Book

Omnivorous Primates: Gathering & Hunting in Human Evolution

Publish date:
January 1, 1981
Omnivorous Primates: Gathering & Hunting in Human Evolution

Heavy textbook with latest science and hypothesis about carnivory as of 1981. Doesn't really support carnivory.

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Trapping, Exploring, Hunting
The sales of furs, and the exploration of new routes to new lands, and finally the hunting of animals made a significant impact in the history of the modern world, and often the people living remote to civilization would have to take advantage of the ways of the native people and eat like them. In this way, they would be carnivores by need, as fishing, hunting, and eating trapped animals would be the best way to get a meal, and animals can be processed down into high fat pemmican to get the best bang for the buck when it comes to transporting fuel as weight.
Paleoanthropology
Understanding the early development of anatomically modern humans through fossils.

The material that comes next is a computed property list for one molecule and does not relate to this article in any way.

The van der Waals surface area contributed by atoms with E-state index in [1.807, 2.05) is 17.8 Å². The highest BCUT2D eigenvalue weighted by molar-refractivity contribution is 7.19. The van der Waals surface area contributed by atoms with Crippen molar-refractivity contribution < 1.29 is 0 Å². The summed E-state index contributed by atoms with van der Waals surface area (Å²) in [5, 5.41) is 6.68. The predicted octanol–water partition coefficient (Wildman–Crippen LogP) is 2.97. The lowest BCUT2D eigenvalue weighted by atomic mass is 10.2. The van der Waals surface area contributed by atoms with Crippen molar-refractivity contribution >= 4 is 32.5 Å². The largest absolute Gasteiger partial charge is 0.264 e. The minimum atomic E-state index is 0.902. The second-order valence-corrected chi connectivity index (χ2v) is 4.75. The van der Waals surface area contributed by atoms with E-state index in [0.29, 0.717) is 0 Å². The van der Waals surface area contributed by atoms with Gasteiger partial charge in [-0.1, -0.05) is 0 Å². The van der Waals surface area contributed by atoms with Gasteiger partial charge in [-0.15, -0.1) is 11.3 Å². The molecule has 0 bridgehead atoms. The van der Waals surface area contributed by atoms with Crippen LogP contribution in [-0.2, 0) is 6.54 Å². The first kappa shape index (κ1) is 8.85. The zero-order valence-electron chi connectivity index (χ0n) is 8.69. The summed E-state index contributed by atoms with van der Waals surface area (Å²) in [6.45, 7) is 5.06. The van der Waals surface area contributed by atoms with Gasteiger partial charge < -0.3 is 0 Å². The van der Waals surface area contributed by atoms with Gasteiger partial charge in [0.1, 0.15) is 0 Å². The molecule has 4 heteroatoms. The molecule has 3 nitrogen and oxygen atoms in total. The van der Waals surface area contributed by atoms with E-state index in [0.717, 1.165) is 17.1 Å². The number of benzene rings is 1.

Hypocarnivory
Evidence where harm or nutritional deficiencies occur with diets restricted of animal products. A very general hypothesis that states that eating more plants, whether in famine, or addiction, cause more disease. Metabolic, hormonal, anti-nutrients.
Paleopathology
The study of diseases suffered by the dead and discovered through looking at their remains, mostly bones. Nutritional deficiencies, chronic disease, and pathogens are visible on bones.
Facultative Carnivore
Facultative Carnivore describes the concept of animals that are technically omnivores but who thrive off of all meat diets. Humans may just be facultative carnivores - who need no plant products for long-term nutrition.
Paleolithic
Paleo
Carnivore Diet
The carnivore diet involves eating only animal products such as meat, fish, dairy, eggs, marrow, meat broths, organs. There are little to no plants in the diet.
History Entries - 10 per page
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